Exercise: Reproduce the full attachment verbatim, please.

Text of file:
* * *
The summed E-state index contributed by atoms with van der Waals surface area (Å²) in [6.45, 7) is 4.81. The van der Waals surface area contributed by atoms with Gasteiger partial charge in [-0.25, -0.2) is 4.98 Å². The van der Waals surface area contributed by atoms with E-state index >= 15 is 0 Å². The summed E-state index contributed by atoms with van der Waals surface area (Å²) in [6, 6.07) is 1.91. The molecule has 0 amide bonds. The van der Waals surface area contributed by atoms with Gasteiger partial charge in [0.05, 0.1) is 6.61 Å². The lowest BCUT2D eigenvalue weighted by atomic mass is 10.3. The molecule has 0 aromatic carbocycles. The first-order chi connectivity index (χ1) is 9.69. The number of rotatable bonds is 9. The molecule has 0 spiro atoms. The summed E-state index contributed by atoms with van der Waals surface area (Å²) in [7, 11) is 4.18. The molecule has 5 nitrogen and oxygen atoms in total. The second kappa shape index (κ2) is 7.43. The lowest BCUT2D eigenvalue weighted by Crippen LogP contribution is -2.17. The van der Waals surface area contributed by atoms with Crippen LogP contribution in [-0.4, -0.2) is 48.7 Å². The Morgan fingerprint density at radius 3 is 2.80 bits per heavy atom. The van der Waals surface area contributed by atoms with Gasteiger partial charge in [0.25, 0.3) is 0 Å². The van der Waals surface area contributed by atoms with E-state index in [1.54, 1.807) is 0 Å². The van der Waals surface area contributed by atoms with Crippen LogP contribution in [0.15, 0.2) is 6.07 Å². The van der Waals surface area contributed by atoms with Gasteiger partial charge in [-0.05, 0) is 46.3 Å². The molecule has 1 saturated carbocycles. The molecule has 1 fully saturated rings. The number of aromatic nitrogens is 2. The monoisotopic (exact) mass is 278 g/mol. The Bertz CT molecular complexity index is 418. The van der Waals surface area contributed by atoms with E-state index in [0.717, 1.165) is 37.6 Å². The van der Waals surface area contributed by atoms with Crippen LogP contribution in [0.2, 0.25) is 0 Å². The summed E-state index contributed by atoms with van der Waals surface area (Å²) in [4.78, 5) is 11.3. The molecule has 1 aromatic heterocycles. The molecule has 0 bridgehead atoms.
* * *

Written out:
The summed E-state index contributed by atoms with van der Waals surface area (Å²) in [6.45, 7) is 4.81. The van der Waals surface area contributed by atoms with Gasteiger partial charge in [-0.25, -0.2) is 4.98 Å². The van der Waals surface area contributed by atoms with E-state index >= 15 is 0 Å². The summed E-state index contributed by atoms with van der Waals surface area (Å²) in [6, 6.07) is 1.91. The molecule has 0 amide bonds. The van der Waals surface area contributed by atoms with Gasteiger partial charge in [0.05, 0.1) is 6.61 Å². The lowest BCUT2D eigenvalue weighted by atomic mass is 10.3. The molecule has 0 aromatic carbocycles. The first-order chi connectivity index (χ1) is 9.69. The number of rotatable bonds is 9. The molecule has 0 spiro atoms. The summed E-state index contributed by atoms with van der Waals surface area (Å²) in [7, 11) is 4.18. The molecule has 5 nitrogen and oxygen atoms in total. The second kappa shape index (κ2) is 7.43. The lowest BCUT2D eigenvalue weighted by Crippen LogP contribution is -2.17. The van der Waals surface area contributed by atoms with Crippen LogP contribution in [-0.4, -0.2) is 48.7 Å². The Morgan fingerprint density at radius 3 is 2.80 bits per heavy atom. The van der Waals surface area contributed by atoms with Gasteiger partial charge in [0.25, 0.3) is 0 Å². The van der Waals surface area contributed by atoms with E-state index in [1.54, 1.807) is 0 Å². The van der Waals surface area contributed by atoms with Crippen LogP contribution in [0.15, 0.2) is 6.07 Å². The van der Waals surface area contributed by atoms with Gasteiger partial charge in [-0.05, 0) is 46.3 Å². The molecule has 1 saturated carbocycles. The molecule has 1 fully saturated rings. The number of aromatic nitrogens is 2. The monoisotopic (exact) mass is 278 g/mol. The Bertz CT molecular complexity index is 418. The van der Waals surface area contributed by atoms with E-state index in [0.717, 1.165) is 37.6 Å². The van der Waals surface area contributed by atoms with Crippen LogP contribution in [0.2, 0.25) is 0 Å². The summed E-state index contributed by atoms with van der Waals surface area (Å²) in [4.78, 5) is 11.3. The molecule has 1 aromatic heterocycles. The molecule has 0 bridgehead atoms.